Few of us will ever experience the nightmare of drifting in a life jacket in the Pacific, knowing at any moment we could be the next to die of shark attack or dehydration or hypothermia. Although we all need God’s grace daily, the men who survived the sinking of the U.S.S. Indianapolis came face to face with a situation where they truly know God was their only hope from one moment to the next.
This account of the tragic loss of the U.S.S. Indianapolis during WWII was heartbreaking in its detail. Edgar Harrell was a young marine aboard the ship when it was sunk by the Japanese. The harrowing tale of the survivors' struggle to hang on does not end with their miraculous sighting and rescue after days in the open sea. They had to fight on to reveal the truth about the ship's sinking and exonerate their skipper, who had been the government's scapegoat.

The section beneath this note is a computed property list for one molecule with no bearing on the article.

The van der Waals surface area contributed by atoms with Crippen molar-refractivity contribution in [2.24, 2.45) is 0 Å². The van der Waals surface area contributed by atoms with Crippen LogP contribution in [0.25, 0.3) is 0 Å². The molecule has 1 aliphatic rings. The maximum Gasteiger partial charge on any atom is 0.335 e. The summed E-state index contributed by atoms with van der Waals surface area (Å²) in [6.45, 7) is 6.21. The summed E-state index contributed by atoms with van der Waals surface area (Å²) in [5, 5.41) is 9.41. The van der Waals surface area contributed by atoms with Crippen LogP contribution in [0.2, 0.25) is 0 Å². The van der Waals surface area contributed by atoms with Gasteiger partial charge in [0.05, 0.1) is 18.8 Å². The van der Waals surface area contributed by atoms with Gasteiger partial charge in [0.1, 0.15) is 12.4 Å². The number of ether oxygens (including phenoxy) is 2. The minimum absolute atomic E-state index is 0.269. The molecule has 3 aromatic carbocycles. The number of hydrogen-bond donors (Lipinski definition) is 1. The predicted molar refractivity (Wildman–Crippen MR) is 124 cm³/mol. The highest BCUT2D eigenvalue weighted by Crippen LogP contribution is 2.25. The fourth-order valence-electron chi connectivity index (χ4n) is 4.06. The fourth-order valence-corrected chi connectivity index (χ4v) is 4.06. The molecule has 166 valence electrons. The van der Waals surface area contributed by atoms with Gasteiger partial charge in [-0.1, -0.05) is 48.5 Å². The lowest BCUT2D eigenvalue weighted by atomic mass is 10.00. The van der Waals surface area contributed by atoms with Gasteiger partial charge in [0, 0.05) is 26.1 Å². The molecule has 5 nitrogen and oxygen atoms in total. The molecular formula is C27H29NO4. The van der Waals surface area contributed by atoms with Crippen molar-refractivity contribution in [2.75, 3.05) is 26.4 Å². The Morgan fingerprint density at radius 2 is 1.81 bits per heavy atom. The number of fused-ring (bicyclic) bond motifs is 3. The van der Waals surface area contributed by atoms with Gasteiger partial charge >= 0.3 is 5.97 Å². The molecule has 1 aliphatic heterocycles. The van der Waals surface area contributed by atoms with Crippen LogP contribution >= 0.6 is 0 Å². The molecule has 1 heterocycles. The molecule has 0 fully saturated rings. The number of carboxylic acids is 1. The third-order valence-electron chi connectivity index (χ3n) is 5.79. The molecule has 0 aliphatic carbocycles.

Harrell is inspirational in his humility and his lack of residual bitterness. In sharing this account, he honors those who served and their memory. He also teaches us all how to go on living, thankful for every new day as a gift.
As a native of the Indianapolis area with many Navy men in my family tree, I found Out of the Depths the most scary and riveting since I read "Blind Man's Bluff" about submarines during the Cold War.